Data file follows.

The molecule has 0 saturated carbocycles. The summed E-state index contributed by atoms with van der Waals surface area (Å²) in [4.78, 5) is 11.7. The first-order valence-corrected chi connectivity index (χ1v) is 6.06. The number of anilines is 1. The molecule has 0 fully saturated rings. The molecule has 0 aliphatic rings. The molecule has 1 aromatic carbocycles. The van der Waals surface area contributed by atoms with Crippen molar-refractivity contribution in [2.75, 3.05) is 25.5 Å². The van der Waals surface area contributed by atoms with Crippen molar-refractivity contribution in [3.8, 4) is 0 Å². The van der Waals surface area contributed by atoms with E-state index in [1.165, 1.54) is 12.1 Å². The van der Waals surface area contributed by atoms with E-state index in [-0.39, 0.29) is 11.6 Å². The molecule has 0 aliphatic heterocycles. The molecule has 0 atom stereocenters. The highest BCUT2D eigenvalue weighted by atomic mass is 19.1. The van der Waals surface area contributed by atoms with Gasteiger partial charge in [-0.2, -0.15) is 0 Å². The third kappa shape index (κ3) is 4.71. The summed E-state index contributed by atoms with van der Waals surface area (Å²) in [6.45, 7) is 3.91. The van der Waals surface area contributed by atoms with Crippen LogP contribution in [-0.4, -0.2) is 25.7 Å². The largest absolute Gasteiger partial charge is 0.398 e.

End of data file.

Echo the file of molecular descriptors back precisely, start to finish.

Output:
The molecule has 0 saturated carbocycles. The summed E-state index contributed by atoms with van der Waals surface area (Å²) in [4.78, 5) is 11.7. The first-order valence-corrected chi connectivity index (χ1v) is 6.06. The number of anilines is 1. The molecule has 0 fully saturated rings. The molecule has 0 aliphatic rings. The molecule has 1 aromatic carbocycles. The van der Waals surface area contributed by atoms with Crippen molar-refractivity contribution in [2.75, 3.05) is 25.5 Å². The van der Waals surface area contributed by atoms with Crippen molar-refractivity contribution in [3.8, 4) is 0 Å². The van der Waals surface area contributed by atoms with E-state index in [1.165, 1.54) is 12.1 Å². The van der Waals surface area contributed by atoms with E-state index in [-0.39, 0.29) is 11.6 Å². The molecule has 0 aliphatic heterocycles. The molecule has 0 atom stereocenters. The highest BCUT2D eigenvalue weighted by atomic mass is 19.1. The van der Waals surface area contributed by atoms with Gasteiger partial charge in [-0.2, -0.15) is 0 Å². The third kappa shape index (κ3) is 4.71. The summed E-state index contributed by atoms with van der Waals surface area (Å²) in [6.45, 7) is 3.91. The van der Waals surface area contributed by atoms with Crippen LogP contribution in [-0.4, -0.2) is 25.7 Å². The largest absolute Gasteiger partial charge is 0.398 e.